Creating affordable housing options in northern Nevada
June 26, 2017
A public-private partnership is providing new affordable housing options in Northern Nevada.
Representatives from the City of Reno, the Reno Housing Authority and Jacobs Entertainment Inc., gathered at a press conference June 20 to celebrate a local family who now has a place to call home after previously living in a homeless shelter.
"I am a big proponent of governments helping to solve housing needs for low-income people," Jeff Jacobs, CEO of Jacobs Entertainment, which own the Gold Dust West in Reno, Carson City and Elko, said in an interview with NNBW.
The company recently purchased the Sands Regency in Reno.
Jacobs Entertainment entered into a partnership with The Reno Housing Authority (RHA) this spring when they agreed to buy $1.5 million in housing and donate it to the RHA along with the purchase of two parcels of land along Fourth Street for an additional $1 million to increase the amount of affordable housing in Reno-Sparks.
As part of that partnership, Jacobs Entertainment acquired and donated a condominium unit on East 9th Street. The unit is now occupied by a family who was previously homeless.
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"It is heartwarming," Jacobs said about seeing the resident and her family take occupancy in their new home. "It is really changing lives."
The resident, Maria Perry, is a graduate of Reno Works, a 10-week program put on in partnership through the City of Reno and Volunteers of America. The program provides homeless shelter residents work skills and resources with the end goal of the participants obtaining employment and permanent housing in Northern Nevada.
"Today, the city is excited to welcome a family into a home thanks to the public-private partnership between the Reno Housing Authority and Jacobs Entertainment," Mayor Hillary Schieve said. "We are also celebrating another public-private partnership today, the Reno Works program, which the resident is a graduate of. Both of these partnerships are great examples of city services working together to impact and improve the lives of our citizens creating a thriving community."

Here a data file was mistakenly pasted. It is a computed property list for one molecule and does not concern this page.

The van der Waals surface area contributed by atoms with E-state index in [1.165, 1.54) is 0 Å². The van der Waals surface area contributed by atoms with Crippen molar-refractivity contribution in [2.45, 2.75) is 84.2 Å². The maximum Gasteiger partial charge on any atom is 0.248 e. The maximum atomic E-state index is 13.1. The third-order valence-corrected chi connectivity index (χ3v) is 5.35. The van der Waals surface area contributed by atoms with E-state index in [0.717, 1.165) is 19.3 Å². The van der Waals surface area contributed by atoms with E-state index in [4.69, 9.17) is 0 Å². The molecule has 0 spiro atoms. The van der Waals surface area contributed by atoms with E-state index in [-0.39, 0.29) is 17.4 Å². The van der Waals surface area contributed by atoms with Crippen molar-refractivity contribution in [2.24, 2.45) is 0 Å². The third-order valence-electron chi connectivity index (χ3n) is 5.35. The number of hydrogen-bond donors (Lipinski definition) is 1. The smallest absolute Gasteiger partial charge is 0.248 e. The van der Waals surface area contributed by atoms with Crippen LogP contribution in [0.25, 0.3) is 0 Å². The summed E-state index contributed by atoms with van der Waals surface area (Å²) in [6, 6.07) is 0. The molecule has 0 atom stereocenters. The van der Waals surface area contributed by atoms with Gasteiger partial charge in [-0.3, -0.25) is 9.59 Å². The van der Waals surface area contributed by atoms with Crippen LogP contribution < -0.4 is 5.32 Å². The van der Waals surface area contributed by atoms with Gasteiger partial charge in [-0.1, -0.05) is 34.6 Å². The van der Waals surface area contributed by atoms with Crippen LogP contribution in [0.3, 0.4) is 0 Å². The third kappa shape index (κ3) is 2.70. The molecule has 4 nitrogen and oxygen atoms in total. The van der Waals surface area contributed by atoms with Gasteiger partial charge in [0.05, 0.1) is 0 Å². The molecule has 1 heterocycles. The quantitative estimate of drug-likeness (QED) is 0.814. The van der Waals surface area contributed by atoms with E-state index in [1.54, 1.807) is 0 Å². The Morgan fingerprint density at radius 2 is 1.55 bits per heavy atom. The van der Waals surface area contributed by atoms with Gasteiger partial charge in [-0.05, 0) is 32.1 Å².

Perry and her family had been living in a homeless shelter in Reno since February. The family was able to move into the unit just six weeks after the partnership between the Reno Housing Authority and Jacobs Entertainment.
"We are pleased that we are able to move quickly and complete multiple acquisitions within six weeks of our agreement with the Reno Housing Authority," Jacobs said in a press release. "Reno badly needs decent and affordable housing. The public-private partnership is a step toward meeting that need."
The need for affordable housing is growing.
"As the community has been booming, it has become more and more difficult to find housing to meet the growing needs of the community," Dick Scott, chairman of the Reno Housing Authority, said during the Tuesday press conference.
Rents are also increasing in the region due to a limited supply of multifamily and single-family houses on the market. According to the Johnson Perkins Griffin Q1 2017 Apartment Survey, the average vacancy rate in the Reno-Sparks metro area is 2.23 percent and the average rent is $1,111.
"As the rents are increasing our families are having a very hard time finding affordable units in the community," said Amy Jones, executive director of the Reno Housing Agency. "Being able to put more units in the community where rents are low … it's huge."
The Reno Housing Agency owns and manages 1,250 units in Reno and Sparks and provides 2,500 vouchers for rental assistance. Jones said that while adding one unit may not seem like a lot, but for the Perry it makes a huge difference.
"This is why we are here, to be able to make this happen and to provide safe housing for our families," Jones said.
Jacobs said that he hopes to create 50 to 100 more opportunities like this for other low-income residents in the community and they already have a few units in the pipeline.
"Maria is the first of many," Jacobs said during the press conference. "There will be more to come."